After that only Wennerström’s lawyers would answer questions from the media. Two days after
Blomkvist’s book came out, a persistent rumour began circulating that Wennerström had left Sweden. The
evening papers used the word “fled.” During the second week, when the securities fraud police tried to
contact Wennerström, he was nowhere to be found. In mid-December the police confirmed that
Wennerström was formally sought, and on the day before New Year’s Eve, an all-points bulletin was sent
out via the international police organisations. The very same day one of Wennerström’s advisers was seized at Arlanda as he was boarding a plane for London.
Several weeks later a Swedish tourist reported that he had seen Wennerström get into a car in Bridgetown, the capital of Barbados. As proof of his claim, the tourist submitted a photograph, taken from quite a distance away, showing a white man wearing sunglasses, an open white shirt, and light-coloured
slacks. He could not be identified with certainty, but the evening papers contacted stringers who tried without success to track down the fugitive billionaire.
After six months the hunt was called off. Then Wennerström was found dead in an apartment in Marbella, Spain, where he had been living under the name of Victor Fleming. He had been shot three times in the head at close range. The Spanish police were working on the theory, their statement said, that he had surprised a burglar.
Wennerström’s death came as no surprise to Salander. She suspected, with good reason, that his demise
had to do with the fact that he no longer had access to the money in a certain bank in the Cayman Islands, which he may have needed to pay off certain debts in Colombia.
If anyone had asked for Salander’s help in tracking Wennerström, she could have told them almost on a
daily basis where he was. Via the Internet she had followed his flight through a dozen countries and remarked a growing desperation in his emails. Not even Blomkvist would have thought that the fugitive
ex-billionaire would be stupid enough to take along the computer that had been so thoroughly penetrated.
After six months Salander grew tired of tracking Wennerström. The question that remained to be answered was how far her own involvement should reach. Wennerström was without a doubt an Olympic-class creep, but he was not her personal enemy, and she had no interest in involving herself against him.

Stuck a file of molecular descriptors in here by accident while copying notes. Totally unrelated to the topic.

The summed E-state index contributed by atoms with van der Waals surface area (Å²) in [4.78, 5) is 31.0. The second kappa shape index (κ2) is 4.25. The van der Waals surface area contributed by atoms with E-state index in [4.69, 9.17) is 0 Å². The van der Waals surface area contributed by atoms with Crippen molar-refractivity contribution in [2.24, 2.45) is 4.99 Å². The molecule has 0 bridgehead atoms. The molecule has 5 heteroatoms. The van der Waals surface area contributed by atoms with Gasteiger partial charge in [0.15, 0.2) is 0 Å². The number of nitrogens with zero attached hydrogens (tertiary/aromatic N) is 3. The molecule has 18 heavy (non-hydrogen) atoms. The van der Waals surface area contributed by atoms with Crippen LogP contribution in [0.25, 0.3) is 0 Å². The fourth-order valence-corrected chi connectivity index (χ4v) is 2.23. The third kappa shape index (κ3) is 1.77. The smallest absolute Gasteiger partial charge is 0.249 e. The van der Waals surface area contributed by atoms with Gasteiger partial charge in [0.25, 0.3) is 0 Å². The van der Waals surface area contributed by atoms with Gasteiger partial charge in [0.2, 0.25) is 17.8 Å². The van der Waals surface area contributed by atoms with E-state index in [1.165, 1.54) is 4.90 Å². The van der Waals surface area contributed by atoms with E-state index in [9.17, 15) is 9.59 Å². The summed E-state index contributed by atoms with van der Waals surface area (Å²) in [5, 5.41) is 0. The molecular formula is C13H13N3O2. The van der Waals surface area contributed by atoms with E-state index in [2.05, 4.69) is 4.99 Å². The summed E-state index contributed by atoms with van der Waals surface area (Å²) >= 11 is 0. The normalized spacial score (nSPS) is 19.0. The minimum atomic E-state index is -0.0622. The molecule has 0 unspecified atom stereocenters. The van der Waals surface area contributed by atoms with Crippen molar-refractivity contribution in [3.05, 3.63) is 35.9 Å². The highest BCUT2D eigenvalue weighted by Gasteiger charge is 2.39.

She could tip off Blomkvist, but he would probably just publish a story. She could tip off the police, but there was quite a chance that Wennerström would be forewarned and again disappear. Besides, on principle, she did not talk to the police.
But there were other debts that had to be paid. She thought about the once-pregnant waitress whose head had been shoved underwater in her own bath.
Four days before Wennerström’s body was found, she made up her mind. She switched on her mobile
and called a lawyer in Miami, who seemed to be one of the people Wennerström was making a big effort
to hide from. She talked to a secretary and asked her to pass on a cryptic message. The name Wennerström
and an address in Marbella. That was all.
She turned off the TV news halfway through a dramatic report about Wennerström’s demise. She put on
some coffee and fixed herself a liver pâté and cucumber sandwich.
Berger and Malm were taking care of the annual Christmas arrange-ments while Blomkvist sat in Erika’s
chair, drinking glögg and looking on. All the staff and many of the regular freelancers would receive a Christmas gift—this year a shoulder bag with the new Millennium publishing house logo. After wrapping the presents, they sat down to write and stamp about 200 cards to send to printing companies, photographers, and media colleagues.
Blomkvist tried for the longest time to withstand the temptation but finally he couldn’t resist. He picked up the very last card and wrote: Merry Christmas and Happy New Year. Thanks for your splendid efforts
during the past year.
He signed his name and addressed the card to Janne Dahlman, c/o the editorial offices of Monopoly Financial Magazine.
When Blomkvist got home that evening there was a slip notifying him of a postal package. He went to
pick it up the next morning, opening it when he got to the office. The package contained a mosquito-repellent stick and a bottle of Reimersholms aquavit. The card read: If you don’t have other plans, I’ll be docked at Arholma on Midsummer Eve. It was signed Robert Lindberg.
Traditionally the Millennium offices were closed the week before Christmas and through the New Year’s holiday. This year it did not work out that way. The strain on the small staff had been enormous, and journalists were still calling from all over the world on a daily basis. It was the day before Christmas Eve when Blomkvist, almost by chance, happened to read an article in the Financial Times summing up the findings of the international banking commission that had been established in all haste to scrutinise the collapse of the Wennerström empire. The article said that the commission was working on the hypothesis